The extreme heat waves in the United States and Central Europe are a brutal reminder of the importance of phasing out fossil fuels. But instead, Germany, the Netherlands and Austria will now start shutting down coal-fired power plants.
Climate change, please wait, is the message.
Putin is very aware of what weapon Russian energy is – and he uses it to the maximum. Hardly surprising given the West’s sanctions against Russia and strong support for Ukraine in the war.
Russian Gazprom has reduced the amount of natural gas sent in pipelines to Germany and the rest of Europe. Gazprom blames technical problems, but the reduction is clearly politically motivated.
It is happening at the same time as the countries in Europe that are dependent on Russian gas want to replenish their stocks before the winter. It is an equation that does not go together.
Germany’s gas reserves are currently filled to 57 percent. By October, the German government wants to see 80 percent and in November 90 percent. Otherwise, a situation threatens where companies in Europe’s most important engine are unable to keep production going and households are forced to freeze.
Europe will then become even more a victim of Putin’s blackmail, and the price chaos in the electricity market risks becoming even crazier.
So the German government has decided that much of the gas that now comes from Russia should be directed to the warehouses instead of being used at once. Then an immediate lack of energy arises that must be solved in some way.
“A bitter decision”
The answer from Germany’s Economy Minister Robert Habeck is that it should be done with coal. Existing coal-fired power plants will increase their production and some that have recently been taken out of operation will be restarted. The promise is that it will only happen until 2024, but everyone realizes that it all depends on whether Germany then got rid of its dependence on Russian gas.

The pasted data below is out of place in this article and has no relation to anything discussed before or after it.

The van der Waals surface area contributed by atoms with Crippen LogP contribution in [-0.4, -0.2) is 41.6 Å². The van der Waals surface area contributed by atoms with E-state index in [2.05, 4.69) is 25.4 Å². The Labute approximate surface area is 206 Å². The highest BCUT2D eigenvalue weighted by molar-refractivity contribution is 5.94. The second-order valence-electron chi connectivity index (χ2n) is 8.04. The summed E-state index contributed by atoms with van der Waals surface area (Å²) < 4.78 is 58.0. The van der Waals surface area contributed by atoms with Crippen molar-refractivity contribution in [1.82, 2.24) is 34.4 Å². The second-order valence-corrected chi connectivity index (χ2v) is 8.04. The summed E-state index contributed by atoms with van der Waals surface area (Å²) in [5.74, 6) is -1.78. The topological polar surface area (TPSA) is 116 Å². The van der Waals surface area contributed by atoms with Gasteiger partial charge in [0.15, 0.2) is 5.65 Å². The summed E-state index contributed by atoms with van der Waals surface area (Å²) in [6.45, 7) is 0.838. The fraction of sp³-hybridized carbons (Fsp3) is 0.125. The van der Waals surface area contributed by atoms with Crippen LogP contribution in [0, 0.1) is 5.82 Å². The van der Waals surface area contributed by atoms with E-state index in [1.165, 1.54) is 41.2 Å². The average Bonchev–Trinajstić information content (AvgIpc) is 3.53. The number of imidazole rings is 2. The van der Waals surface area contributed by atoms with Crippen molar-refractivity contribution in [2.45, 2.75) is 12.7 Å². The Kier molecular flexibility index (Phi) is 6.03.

When the new German government took office at the end of last year, Habeck and his Greens pushed for an earlier postponement of coal decommissioning from 2038 to 2030.
The coal you are now forced to use is the dirtiest imaginable from eastern Germany where it is still mined in open pits. The alternative is to import coal – from Russia.
Sun and wind are simply not enough. The expansion will take many years.
To shoot oneself in the foot
Savings campaigns with calls to shower in lukewarm water and lower the indoor temperature this winter have already been launched. But it only makes a difference on the margins.
The Germans have shot themselves in the foot by dismantling nuclear power. A fatal decision in the rearview mirror Angela Merkel made in 2011 after the nuclear accident in Fukushima, Japan. The last three nuclear power plants to be closed at the turn of the year are said to be impossible to run on.
The Netherlands and Austria are some of the countries that follow in Germany’s footsteps.
The Government of The Hague has decided to lift with immediate effect all restrictions on the use of coal-fired power plants until 2024.
Austria, which announced two years ago that it will phase out its coal power forever, intends to restart coal-fired power plants, which are closed as late as 2020.
So despite the extremely high temperatures of recent weeks in large parts of Europe giving another alarming signal of the importance of rapidly reducing emissions, many of the continent’s countries are now making decisions that increase them.
Mass unemployment – or planetary collapse
Reducing emissions requires long-term determination. But it constantly collides with short-term problems that need to be addressed.
First, it was the recovery from the pandemic that contributed to it. Now it’s the war in Ukraine. Tomorrow something else.
It is no wonder that short-sightedness wins every time. Who wants to live with closed industries and mass unemployment so that it might get better in 50 or 100 years?
Nevertheless, it is devastating for our ability to reduce the climate threat quickly enough to achieve the goals of the Paris Agreement and avoid the “tipping points” after which climate change becomes irreversible.
Our short-term fire brigade calls make long-term firefighting work more difficult. Or in the worst case, make it impossible.